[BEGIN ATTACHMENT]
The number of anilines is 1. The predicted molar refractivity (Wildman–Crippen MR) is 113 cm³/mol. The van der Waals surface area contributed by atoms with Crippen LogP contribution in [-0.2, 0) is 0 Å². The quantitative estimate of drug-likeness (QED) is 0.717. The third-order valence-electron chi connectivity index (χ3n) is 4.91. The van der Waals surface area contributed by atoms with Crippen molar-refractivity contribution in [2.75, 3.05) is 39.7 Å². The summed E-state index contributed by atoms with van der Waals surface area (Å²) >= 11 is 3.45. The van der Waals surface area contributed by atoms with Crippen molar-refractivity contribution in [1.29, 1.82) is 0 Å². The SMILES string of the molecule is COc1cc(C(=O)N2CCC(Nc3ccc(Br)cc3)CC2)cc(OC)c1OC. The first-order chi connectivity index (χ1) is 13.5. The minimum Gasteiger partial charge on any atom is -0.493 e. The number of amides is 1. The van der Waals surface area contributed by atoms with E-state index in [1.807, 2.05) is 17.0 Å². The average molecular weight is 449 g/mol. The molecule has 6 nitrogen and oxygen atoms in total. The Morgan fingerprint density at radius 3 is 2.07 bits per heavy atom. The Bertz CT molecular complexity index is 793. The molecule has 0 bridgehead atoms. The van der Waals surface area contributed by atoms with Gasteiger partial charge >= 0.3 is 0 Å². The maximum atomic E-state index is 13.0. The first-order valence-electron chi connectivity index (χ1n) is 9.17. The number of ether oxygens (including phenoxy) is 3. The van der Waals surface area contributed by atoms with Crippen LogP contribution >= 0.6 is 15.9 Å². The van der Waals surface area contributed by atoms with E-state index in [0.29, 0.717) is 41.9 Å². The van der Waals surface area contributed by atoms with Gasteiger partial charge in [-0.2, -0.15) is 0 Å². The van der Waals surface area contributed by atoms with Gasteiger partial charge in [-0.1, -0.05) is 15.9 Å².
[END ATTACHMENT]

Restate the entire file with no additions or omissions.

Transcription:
The number of anilines is 1. The predicted molar refractivity (Wildman–Crippen MR) is 113 cm³/mol. The van der Waals surface area contributed by atoms with Crippen LogP contribution in [-0.2, 0) is 0 Å². The quantitative estimate of drug-likeness (QED) is 0.717. The third-order valence-electron chi connectivity index (χ3n) is 4.91. The van der Waals surface area contributed by atoms with Crippen molar-refractivity contribution in [2.75, 3.05) is 39.7 Å². The summed E-state index contributed by atoms with van der Waals surface area (Å²) >= 11 is 3.45. The van der Waals surface area contributed by atoms with Crippen molar-refractivity contribution in [1.29, 1.82) is 0 Å². The SMILES string of the molecule is COc1cc(C(=O)N2CCC(Nc3ccc(Br)cc3)CC2)cc(OC)c1OC. The first-order chi connectivity index (χ1) is 13.5. The minimum Gasteiger partial charge on any atom is -0.493 e. The number of amides is 1. The van der Waals surface area contributed by atoms with E-state index in [1.807, 2.05) is 17.0 Å². The average molecular weight is 449 g/mol. The molecule has 6 nitrogen and oxygen atoms in total. The Morgan fingerprint density at radius 3 is 2.07 bits per heavy atom. The Bertz CT molecular complexity index is 793. The molecule has 0 bridgehead atoms. The van der Waals surface area contributed by atoms with Gasteiger partial charge >= 0.3 is 0 Å². The maximum atomic E-state index is 13.0. The first-order valence-electron chi connectivity index (χ1n) is 9.17. The number of ether oxygens (including phenoxy) is 3. The van der Waals surface area contributed by atoms with Crippen LogP contribution >= 0.6 is 15.9 Å². The van der Waals surface area contributed by atoms with E-state index in [0.29, 0.717) is 41.9 Å². The van der Waals surface area contributed by atoms with Gasteiger partial charge in [-0.2, -0.15) is 0 Å². The van der Waals surface area contributed by atoms with Gasteiger partial charge in [-0.1, -0.05) is 15.9 Å².